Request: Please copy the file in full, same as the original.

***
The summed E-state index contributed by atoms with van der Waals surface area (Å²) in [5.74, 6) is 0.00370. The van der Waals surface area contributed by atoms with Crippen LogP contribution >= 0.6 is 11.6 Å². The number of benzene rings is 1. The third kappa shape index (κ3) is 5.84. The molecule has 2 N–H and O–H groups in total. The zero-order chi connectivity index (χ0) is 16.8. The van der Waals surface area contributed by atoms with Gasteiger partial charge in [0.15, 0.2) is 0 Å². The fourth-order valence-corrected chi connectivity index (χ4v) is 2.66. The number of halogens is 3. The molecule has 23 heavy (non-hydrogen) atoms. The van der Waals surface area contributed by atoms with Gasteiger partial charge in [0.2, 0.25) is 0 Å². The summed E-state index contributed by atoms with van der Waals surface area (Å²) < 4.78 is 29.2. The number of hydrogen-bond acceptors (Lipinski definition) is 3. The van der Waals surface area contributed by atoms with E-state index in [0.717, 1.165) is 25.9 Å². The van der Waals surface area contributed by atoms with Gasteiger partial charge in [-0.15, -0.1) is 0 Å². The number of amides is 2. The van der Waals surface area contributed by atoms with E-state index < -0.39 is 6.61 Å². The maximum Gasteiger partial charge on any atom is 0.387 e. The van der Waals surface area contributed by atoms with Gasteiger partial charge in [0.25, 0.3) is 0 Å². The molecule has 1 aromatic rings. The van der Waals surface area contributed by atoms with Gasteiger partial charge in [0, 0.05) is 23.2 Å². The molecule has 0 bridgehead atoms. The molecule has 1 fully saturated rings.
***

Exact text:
The summed E-state index contributed by atoms with van der Waals surface area (Å²) in [5.74, 6) is 0.00370. The van der Waals surface area contributed by atoms with Crippen LogP contribution >= 0.6 is 11.6 Å². The number of benzene rings is 1. The third kappa shape index (κ3) is 5.84. The molecule has 2 N–H and O–H groups in total. The zero-order chi connectivity index (χ0) is 16.8. The van der Waals surface area contributed by atoms with Gasteiger partial charge in [0.15, 0.2) is 0 Å². The fourth-order valence-corrected chi connectivity index (χ4v) is 2.66. The number of halogens is 3. The molecule has 23 heavy (non-hydrogen) atoms. The van der Waals surface area contributed by atoms with Gasteiger partial charge in [0.2, 0.25) is 0 Å². The summed E-state index contributed by atoms with van der Waals surface area (Å²) < 4.78 is 29.2. The number of hydrogen-bond acceptors (Lipinski definition) is 3. The van der Waals surface area contributed by atoms with E-state index in [0.717, 1.165) is 25.9 Å². The van der Waals surface area contributed by atoms with Gasteiger partial charge in [-0.15, -0.1) is 0 Å². The number of amides is 2. The van der Waals surface area contributed by atoms with E-state index < -0.39 is 6.61 Å². The maximum Gasteiger partial charge on any atom is 0.387 e. The van der Waals surface area contributed by atoms with Gasteiger partial charge in [0.25, 0.3) is 0 Å². The molecule has 1 aromatic rings. The van der Waals surface area contributed by atoms with Gasteiger partial charge in [0, 0.05) is 23.2 Å². The molecule has 0 bridgehead atoms. The molecule has 1 fully saturated rings.